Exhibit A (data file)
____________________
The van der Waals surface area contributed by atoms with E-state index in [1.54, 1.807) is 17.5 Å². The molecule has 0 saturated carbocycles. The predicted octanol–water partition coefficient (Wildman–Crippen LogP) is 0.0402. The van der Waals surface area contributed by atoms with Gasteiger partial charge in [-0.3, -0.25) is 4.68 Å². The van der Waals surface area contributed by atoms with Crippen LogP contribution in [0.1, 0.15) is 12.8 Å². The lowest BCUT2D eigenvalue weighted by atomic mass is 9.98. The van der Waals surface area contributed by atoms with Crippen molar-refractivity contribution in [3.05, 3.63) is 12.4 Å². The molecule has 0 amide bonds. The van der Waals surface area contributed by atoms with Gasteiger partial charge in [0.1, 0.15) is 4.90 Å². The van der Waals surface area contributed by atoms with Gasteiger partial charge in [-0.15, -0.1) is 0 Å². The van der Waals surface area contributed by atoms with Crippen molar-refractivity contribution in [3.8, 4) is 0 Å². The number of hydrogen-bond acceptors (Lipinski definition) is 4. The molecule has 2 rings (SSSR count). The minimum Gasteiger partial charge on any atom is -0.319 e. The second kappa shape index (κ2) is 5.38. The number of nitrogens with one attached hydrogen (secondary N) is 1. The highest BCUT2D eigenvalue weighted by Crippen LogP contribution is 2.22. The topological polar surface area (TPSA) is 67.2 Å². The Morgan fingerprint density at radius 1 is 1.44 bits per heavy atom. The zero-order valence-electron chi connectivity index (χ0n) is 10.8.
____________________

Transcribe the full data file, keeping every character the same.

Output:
The van der Waals surface area contributed by atoms with E-state index in [1.54, 1.807) is 17.5 Å². The molecule has 0 saturated carbocycles. The predicted octanol–water partition coefficient (Wildman–Crippen LogP) is 0.0402. The van der Waals surface area contributed by atoms with Gasteiger partial charge in [-0.3, -0.25) is 4.68 Å². The van der Waals surface area contributed by atoms with Crippen LogP contribution in [0.1, 0.15) is 12.8 Å². The lowest BCUT2D eigenvalue weighted by atomic mass is 9.98. The van der Waals surface area contributed by atoms with Crippen molar-refractivity contribution in [3.05, 3.63) is 12.4 Å². The molecule has 0 amide bonds. The van der Waals surface area contributed by atoms with Gasteiger partial charge in [0.1, 0.15) is 4.90 Å². The van der Waals surface area contributed by atoms with Gasteiger partial charge in [-0.15, -0.1) is 0 Å². The van der Waals surface area contributed by atoms with Crippen molar-refractivity contribution in [3.8, 4) is 0 Å². The number of hydrogen-bond acceptors (Lipinski definition) is 4. The molecule has 2 rings (SSSR count). The minimum Gasteiger partial charge on any atom is -0.319 e. The second kappa shape index (κ2) is 5.38. The number of nitrogens with one attached hydrogen (secondary N) is 1. The highest BCUT2D eigenvalue weighted by Crippen LogP contribution is 2.22. The topological polar surface area (TPSA) is 67.2 Å². The Morgan fingerprint density at radius 1 is 1.44 bits per heavy atom. The zero-order valence-electron chi connectivity index (χ0n) is 10.8.